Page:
Haiti also has Haitian dollars. Annoying when countries have two currencies. Five gourdes equals one Haitian dollar.

Bank cards should work in Haiti, when the ATMs work.

My main concern is the violence, both the systemic Haitian violence and the situation with the political turmoil. I still plan to see at least a small part of the country, and maybe by when I get there it'll seem safer.

Haitian Creole seems like the main language of Haiti, more than French. I'm going to try learning some Creole, somewhat before going, and more when I'm there.

Seems harder than one may think, from French to learn Haitian Creole. Still, I think at least a basic sense is manageable.

Another weekend in Monte Cristi!

Warm, sunny weather.

Went for a walk. Found a bike shop, a few blocks north of the town center. The first I've seen in town. Maybe I'll go back there before leaving town, to pick up a replacement pump (mine is broken, only partly works), a lock (I lost mine), and some spare tubes (the bike I traded for uses a different size than my previous bike).

The bike repair I did previously seems to have worked. The tire still holds air!

Eagle's law: Every Latin song contains the word "corazon".

Also popular in Latin songs: "olvidar" (forget, as in "I can't forget you"), "amor", "cuerpo" (body), y mas.

Republica Dominicana, like Cuba, feels like a "real" country. It has mountains, deserts, forests, cities, towns, farms, and more. Not to say that other countries are in some sense fake or anything. Just that people often have a notion of what makes a country, e.g. different regions, large enough size & population, etc. These larger islands feel like mini-continents, countries in the sea. By contrast, Puerto Rico feels (to me, anyways) more like a state or province, while Bahamas and other smaller islands feel like towns or counties.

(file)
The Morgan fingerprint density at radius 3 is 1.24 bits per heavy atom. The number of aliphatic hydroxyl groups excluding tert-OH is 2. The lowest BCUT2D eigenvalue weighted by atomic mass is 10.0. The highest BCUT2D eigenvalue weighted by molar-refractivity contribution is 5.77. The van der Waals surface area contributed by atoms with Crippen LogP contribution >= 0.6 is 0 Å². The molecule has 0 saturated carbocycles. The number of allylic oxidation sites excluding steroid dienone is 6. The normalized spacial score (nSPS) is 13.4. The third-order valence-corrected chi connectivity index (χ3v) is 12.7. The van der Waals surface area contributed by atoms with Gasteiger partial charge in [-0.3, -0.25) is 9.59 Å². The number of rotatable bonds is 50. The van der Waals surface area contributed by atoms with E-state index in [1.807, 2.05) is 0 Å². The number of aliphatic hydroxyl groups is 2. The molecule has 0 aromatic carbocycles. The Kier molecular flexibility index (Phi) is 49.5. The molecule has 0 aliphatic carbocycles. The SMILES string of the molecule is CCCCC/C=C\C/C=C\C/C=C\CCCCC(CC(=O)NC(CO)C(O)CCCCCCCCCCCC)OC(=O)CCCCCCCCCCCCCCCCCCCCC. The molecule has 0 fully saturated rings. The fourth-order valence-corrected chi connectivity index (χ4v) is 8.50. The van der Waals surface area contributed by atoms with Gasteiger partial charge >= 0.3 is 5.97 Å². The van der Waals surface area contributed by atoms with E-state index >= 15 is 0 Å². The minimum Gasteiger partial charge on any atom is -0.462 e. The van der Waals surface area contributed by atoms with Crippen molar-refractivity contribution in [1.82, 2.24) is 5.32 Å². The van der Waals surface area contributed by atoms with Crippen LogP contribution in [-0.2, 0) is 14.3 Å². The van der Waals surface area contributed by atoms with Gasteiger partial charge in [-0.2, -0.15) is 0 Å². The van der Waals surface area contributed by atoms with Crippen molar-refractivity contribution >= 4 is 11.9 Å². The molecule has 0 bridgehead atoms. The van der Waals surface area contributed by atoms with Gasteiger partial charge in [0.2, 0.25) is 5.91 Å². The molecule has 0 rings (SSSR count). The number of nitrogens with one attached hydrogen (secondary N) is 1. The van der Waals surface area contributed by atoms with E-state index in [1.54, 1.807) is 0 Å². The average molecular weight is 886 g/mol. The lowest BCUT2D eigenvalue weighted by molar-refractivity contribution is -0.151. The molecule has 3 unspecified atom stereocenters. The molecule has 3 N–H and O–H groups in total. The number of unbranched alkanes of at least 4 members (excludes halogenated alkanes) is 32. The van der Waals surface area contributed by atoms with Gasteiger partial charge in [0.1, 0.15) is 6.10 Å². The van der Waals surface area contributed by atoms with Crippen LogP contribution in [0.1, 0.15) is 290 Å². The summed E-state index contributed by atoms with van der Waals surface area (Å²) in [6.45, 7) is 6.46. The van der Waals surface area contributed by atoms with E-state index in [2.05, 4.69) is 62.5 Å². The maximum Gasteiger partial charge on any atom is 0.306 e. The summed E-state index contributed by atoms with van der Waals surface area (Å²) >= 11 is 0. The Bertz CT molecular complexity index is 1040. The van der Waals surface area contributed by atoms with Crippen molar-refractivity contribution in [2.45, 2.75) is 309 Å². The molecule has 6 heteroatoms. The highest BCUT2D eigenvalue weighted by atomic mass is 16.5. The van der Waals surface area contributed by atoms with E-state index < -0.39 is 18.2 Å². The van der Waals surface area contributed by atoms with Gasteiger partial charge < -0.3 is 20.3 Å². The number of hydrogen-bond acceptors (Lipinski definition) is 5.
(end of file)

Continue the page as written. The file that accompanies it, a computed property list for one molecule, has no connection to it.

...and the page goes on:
Puerto Rico has a neat & tidy culture, yet with passion. A somewhat uncommon combination, which makes for catchy music (like Ricky Martin, Menudo, Despacito, etc.). Also, tasty & convenient food.

Puerto Rico has a neat & tidy culture, yet with passion. A somewhat uncommon combination, which makes for catchy music (like Ricky Martin, Menudo, Despacito, etc.). Also, tasty & convenient food.

By contrast, Cuba & Republica Dominicana seem hearty in a rough & wild way. The latter makes for more adventures, I think.

After Haiti, I'm planning to see the southwestern part of Republica Dominicana. Then, head to other Caribbean islands, not sure yet exactly in which route.

There are positive & negative experiences. For anyone, at any stage. I think it's important to be able to handle both.

Vendors walking by selling something, I can't make out what. It sounds like "cora" or something when they yell. The product looks like some herb or something. I also see what looks like cacti.